Stocking the checkout with magazines, confectionery and beverages may lead to increased profits.
Yet, are some retailers mismanaging their checkout lanes by trying to do too much with the area? Some industry observers say that a wide range of products have managed to find their way to the checkout lanes of many supermarkets across the country and, instead of helping retailers gain more sales and profits, they actually end up hurting a supermarket’s financial performance.
A new study, Optimizing Checkstand Merchandising: Maximizing Shopper Interaction in a New Era of Technology, has concluded that retailers need to pay much closer attention to the data that shows which categories can help them develop the right mix of products at the front end. The end result is that just a 1% increase in shopper conversion could add more than $560 million in annual revenue, or more than $15,000 per store.
“The key is to get the consumer to make one more purchase while they wait at the checkout,” says William Romollino, vice president of shopper insight for Parsippany, N.J.-based Time/Warner Retail, which conducted the study along with the Kelly School of Business at Indiana University and by Videomining’s Study on Grocery Shopper Insights. IRI provided some sales estimates on the dollar sales driven by front end checkstands and Dechert-Hampe Consulting provided some of the analysis of the various components of the research.
“Our goal is to make the retailer aware of the importance of managing the checkout and keeping the consumer in a shopping mode throughout the checkout,” Romollino adds. “How do we find the best ways to engage the shopper at this point. The key, of course, is with high-impulse products with strong household penetration.”
So how do retailers go about building the correct front end merchandise mix? The study says that the key is determining what product categories meet four essential shopper demand critieria: Household penetration, frequency of purchase, impulsiveness of purchase and dollar share of front-end sales.
The study found that the confectionery, beverages and magazines categories stood at the top of the list in all four criteria. Those three product categories generate more than 90% of front end sales. The survey also found that 74% of consumers have purchased gum/mints at the front end, 53% have purchased candy and 48% have purchased magazines. Conversely, just 9% have bought tobacco at the front end and only 24% have purchased phone cards there.
The survey stresses that retailers need to take some specific measures to maximize the potential of the front end. For example, it suggests that retailers who see the potential of the big three front end categories merchandise them at every lane in the store. It also says that secondary displays can only distract from the primary end-cap displays.
“Retailers need to analyze and determine which categories can help spark new sales and increase conversion rates at the front end,” says Romollino. “We believe to do that they need to manage the checkout as its own individual department, having one person overseeing it so that they can manage and optimize its potential.”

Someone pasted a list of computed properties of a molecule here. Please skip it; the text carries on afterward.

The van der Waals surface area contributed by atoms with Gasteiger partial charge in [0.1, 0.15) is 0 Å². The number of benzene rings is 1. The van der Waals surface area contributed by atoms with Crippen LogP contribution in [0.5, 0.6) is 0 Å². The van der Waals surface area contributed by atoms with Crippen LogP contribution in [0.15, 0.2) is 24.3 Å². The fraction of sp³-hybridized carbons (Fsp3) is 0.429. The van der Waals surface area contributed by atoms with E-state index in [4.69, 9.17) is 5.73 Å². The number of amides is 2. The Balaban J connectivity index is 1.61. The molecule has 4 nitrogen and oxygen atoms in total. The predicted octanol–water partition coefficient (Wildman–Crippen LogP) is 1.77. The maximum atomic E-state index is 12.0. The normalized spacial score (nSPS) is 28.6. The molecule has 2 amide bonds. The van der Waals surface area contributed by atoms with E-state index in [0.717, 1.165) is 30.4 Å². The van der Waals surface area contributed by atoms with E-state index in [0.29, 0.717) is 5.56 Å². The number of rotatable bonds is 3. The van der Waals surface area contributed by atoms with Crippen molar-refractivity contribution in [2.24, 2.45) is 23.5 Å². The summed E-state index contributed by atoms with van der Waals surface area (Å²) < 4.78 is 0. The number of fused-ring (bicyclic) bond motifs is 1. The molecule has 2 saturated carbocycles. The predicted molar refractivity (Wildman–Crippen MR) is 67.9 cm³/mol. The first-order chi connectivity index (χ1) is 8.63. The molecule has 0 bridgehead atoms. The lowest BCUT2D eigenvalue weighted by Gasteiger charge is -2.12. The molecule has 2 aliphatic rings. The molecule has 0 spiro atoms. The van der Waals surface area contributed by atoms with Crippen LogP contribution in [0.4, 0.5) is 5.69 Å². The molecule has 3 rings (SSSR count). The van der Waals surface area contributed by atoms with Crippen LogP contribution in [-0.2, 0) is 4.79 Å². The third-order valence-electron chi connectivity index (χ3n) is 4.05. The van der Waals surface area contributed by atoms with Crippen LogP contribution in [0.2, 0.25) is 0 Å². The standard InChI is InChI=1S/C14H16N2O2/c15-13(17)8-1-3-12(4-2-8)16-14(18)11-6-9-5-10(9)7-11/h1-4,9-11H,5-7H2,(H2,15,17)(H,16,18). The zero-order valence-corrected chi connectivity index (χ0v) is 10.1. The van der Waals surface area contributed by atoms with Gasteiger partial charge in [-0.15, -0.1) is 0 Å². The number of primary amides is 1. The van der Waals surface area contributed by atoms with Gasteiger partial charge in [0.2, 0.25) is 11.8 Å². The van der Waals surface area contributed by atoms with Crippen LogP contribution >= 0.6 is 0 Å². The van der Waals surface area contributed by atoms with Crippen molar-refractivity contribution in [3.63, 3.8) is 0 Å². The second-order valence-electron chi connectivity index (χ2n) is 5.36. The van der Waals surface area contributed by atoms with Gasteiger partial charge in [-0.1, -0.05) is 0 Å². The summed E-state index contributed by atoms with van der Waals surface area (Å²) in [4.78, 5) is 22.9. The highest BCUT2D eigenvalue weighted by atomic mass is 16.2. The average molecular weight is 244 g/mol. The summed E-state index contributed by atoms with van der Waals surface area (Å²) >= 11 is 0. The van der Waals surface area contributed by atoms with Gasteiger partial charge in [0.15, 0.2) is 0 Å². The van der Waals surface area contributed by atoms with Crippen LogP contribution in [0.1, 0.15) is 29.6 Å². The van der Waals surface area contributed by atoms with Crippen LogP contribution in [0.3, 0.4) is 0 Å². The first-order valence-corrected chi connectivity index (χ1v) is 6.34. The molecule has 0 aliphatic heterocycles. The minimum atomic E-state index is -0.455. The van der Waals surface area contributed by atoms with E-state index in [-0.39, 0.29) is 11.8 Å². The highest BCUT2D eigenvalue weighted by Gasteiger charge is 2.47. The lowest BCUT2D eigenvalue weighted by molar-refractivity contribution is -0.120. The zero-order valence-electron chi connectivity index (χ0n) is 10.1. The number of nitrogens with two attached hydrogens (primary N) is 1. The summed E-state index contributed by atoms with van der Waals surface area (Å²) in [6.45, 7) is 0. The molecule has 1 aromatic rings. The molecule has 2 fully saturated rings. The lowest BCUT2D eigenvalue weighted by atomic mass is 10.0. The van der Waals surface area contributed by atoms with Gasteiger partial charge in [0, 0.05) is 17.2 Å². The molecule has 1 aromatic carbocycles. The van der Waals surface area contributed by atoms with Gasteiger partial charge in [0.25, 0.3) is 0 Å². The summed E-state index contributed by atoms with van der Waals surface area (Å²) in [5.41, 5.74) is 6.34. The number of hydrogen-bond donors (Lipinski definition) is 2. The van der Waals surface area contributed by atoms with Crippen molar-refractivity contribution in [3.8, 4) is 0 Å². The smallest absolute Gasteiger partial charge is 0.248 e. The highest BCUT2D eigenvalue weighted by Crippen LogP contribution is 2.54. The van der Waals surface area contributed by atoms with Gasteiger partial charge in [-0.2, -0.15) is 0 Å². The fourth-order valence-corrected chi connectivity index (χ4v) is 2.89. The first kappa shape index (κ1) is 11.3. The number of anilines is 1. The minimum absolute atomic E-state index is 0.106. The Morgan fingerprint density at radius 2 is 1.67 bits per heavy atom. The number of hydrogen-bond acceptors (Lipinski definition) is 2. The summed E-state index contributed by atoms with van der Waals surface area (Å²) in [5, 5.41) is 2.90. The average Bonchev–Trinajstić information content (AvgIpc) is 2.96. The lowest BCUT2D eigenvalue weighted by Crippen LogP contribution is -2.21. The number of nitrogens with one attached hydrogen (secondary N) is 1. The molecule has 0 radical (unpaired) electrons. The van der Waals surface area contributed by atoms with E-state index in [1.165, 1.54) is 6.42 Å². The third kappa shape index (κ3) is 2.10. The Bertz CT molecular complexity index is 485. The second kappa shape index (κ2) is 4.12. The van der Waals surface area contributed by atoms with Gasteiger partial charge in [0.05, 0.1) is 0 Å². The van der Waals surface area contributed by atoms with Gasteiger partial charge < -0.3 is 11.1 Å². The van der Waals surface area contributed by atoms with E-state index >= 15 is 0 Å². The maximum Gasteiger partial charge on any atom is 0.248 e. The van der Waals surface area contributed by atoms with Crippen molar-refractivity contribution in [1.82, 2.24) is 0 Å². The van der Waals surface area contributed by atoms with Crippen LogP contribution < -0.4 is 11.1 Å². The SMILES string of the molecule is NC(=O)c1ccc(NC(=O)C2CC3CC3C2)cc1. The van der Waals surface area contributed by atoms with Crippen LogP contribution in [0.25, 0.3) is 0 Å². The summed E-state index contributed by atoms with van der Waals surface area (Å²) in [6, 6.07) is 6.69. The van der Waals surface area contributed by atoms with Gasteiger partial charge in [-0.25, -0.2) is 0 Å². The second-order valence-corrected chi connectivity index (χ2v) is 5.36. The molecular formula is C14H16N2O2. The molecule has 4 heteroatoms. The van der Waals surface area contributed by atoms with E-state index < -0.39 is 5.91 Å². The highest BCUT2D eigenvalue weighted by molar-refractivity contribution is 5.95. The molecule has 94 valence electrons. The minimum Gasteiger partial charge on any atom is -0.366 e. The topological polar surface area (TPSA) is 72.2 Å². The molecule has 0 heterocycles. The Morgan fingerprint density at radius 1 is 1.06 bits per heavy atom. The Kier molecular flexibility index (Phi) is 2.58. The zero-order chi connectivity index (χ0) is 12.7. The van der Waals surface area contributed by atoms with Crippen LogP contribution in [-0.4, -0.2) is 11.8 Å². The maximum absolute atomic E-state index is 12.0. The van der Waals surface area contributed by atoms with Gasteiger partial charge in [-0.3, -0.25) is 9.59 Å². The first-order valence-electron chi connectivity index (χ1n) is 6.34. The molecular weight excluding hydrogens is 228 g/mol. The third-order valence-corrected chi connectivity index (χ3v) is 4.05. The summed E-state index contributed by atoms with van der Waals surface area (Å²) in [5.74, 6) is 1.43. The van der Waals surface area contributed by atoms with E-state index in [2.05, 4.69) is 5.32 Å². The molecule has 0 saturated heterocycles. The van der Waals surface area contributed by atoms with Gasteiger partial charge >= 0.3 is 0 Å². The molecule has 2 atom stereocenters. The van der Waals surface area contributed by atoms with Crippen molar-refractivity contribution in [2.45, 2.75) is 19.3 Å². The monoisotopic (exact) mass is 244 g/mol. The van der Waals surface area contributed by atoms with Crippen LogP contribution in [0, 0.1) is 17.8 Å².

Retailers should consider other factors as well when merchandising the front end, say observers. According to the survey, one of them is that shoppers are looking for distractions while they are in the checkout line. Nearly two-thirds of consumers say they like to read magazines while they are checking out and 84% say that looking at products in the checkout gives them something to do. More importantly, 44% of shoppers will buy products on impulse while inline.
Romollino says that retailers should not give up on the magazine category, particularly with consumer demand for such titles as People, Us Weekly, Vogue and other publications near all-time highs. The survey backs this up, claiming that 70% of magazine category sales in stores are derived from the checkout, making assortment and display quality of paramount importance to maximize performance. “Retailers should realize that there should always be room for key items at the checkout,” he adds. “With magazines, retailers are dealing with a category that offers fully returnable products and has strong consumer demand.”
The front end is extremely important to a supermarket’s bottom line. “Many retailers are leaving money at the checkout and some may even be losing customers there,” says Raymond Jones, managing director of Dechert-Hampe. “The solution is a better understanding of shopper behavior and optimizing the checkout through data-driven approaches.
“About one in six shoppers make an impulse purchase at the checkout and it often represents more than 1% of total store sales,” he adds. “This can have a huge impact on both store profits and the overall shopper experience. When done right, the checkout offers retailers an opportunity to generate incremental sales and add to shopper satisfaction. Done poorly, these sales can be lost and the customer relationship is undermined.”
Seven key insights for checkout optimization
- The power categories of beverages, magazines and confectionary generate more than 90% of front end checkout sales.
- Improving checkout Shopper Conversion by 1% nationwide could add more than $560 million in revenue annually ($15,350 per store).
- Merchandising the power categories on every lane is critical.
- Shoppers spend more time looking at the Customer Left Arm and ROS top tiers when approaching checkout. Power categories must be available in these areas.
- Secondary displays detract significantly from primary end-cap displays.
- Most checkout categories are not growing in step with historical growth rates; ensure that quality of space is allocated to those categories/items with the highest sales potential.
- Focus should be provided on those categories that get a higher percentage of their total store sales from the front end checkout. Those categories are primarily gum and magazines.